Jenny Price is a public writer, artist, and historian who focuses on U.S. environmental topics—and is currently the 2014 Barron Visiting Professor in the Environment and the Humanities at Princeton University. She’s written generally about urban nature, environmentalism, and Los Angeles, and about urban river revitalization and public beach access.
Author of “Thirteen Ways of Seeing Nature in L.A.” and Flight Maps: Adventures with Nature in Modern America, she's written also for GOOD, Sunset, Believer, Audubon, New York Times, and Los Angeles Times, and writes the Green Me Up, JJ not-quite advice column on LA Observed.
As a co-founder of the Los Angeles Urban Rangers art collective in 2005, she has conducted such projects as Public Access 101: Malibu Public Beaches and Downtown L.A. Trail System. With the Rangers, she has been a resident artist for the California Biennial at the Orange County Museum of Art, and for the Engagement Party series at the Museum of Contemporary Art; and has exhibited in shows including the International Architecture Biennale Rotterdam, Performing Public Space at La Casa de Túnel in Tijuana, and the traveling We Are Here Maps Archive. A resident artist for the Mellon Tri-College Creative Residencies in 2012-13, she also designed Nature Trail in 2012-13 as a commission for Laumeier Sculpture Park’s permanent collection in St. Louis, Missouri.
She has a Ph.D. in history from Yale University and has been a Research Scholar at the UCLA Center for the Study of Women since 1998. She has taught at UCLA, USC, and Antioch-Los Angeles. A 2005 Guggenheim fellow and two-time NEH fellow, she was the 2011 Anschutz Distinguished Fellow in American Studies at Princeton University; and she was a 2013 Visiting Fellow at Stanford University’s Bill Lane Center for the American West.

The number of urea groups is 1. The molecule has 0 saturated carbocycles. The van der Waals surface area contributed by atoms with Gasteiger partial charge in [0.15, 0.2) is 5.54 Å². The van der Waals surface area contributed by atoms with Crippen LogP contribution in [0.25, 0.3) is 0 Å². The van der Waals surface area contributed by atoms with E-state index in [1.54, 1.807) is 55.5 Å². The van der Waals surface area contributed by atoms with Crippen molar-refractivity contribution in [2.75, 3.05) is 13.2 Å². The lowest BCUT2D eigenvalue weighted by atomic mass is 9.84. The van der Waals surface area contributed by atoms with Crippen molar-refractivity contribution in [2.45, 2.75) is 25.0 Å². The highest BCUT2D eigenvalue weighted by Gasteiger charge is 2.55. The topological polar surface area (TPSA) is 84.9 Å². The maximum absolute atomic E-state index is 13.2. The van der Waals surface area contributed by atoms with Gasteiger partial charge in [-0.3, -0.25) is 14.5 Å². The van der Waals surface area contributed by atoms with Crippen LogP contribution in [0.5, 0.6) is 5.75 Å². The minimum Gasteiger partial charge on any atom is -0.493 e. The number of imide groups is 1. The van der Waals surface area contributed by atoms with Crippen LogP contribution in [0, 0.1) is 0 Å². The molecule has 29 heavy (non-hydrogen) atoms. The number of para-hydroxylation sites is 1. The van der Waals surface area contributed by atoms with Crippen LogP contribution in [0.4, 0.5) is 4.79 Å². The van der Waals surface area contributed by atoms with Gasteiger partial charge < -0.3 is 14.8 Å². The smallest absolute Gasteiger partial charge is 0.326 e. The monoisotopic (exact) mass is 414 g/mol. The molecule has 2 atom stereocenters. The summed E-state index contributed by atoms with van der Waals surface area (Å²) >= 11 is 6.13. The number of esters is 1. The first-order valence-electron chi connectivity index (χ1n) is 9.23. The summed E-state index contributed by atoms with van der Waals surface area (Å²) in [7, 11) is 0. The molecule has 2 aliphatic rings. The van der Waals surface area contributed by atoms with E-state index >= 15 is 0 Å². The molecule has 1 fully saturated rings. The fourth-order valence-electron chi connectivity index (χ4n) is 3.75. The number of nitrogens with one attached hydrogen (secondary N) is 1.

Price has presented her work widely in both academic and non-academic venues. She delivered the annual Lynn W. Day Distinguished Lecture in Forest and Conservation History at Duke University in 2007; and in 2012, she delivered the keynote address at the annual American Society For Environmental History conference.
She is currently co-creating Play the L.A. River as a co-founder of the public arts and humanities collective Project 51; and is also a fall 2013 and summer 2014 Senior Fellow at the Rachel Carson Center for Environment and Society in Munich.
She is working on a new book, Stop Saving the Planet!—& Other Tips for 21st-Century Environmentalists.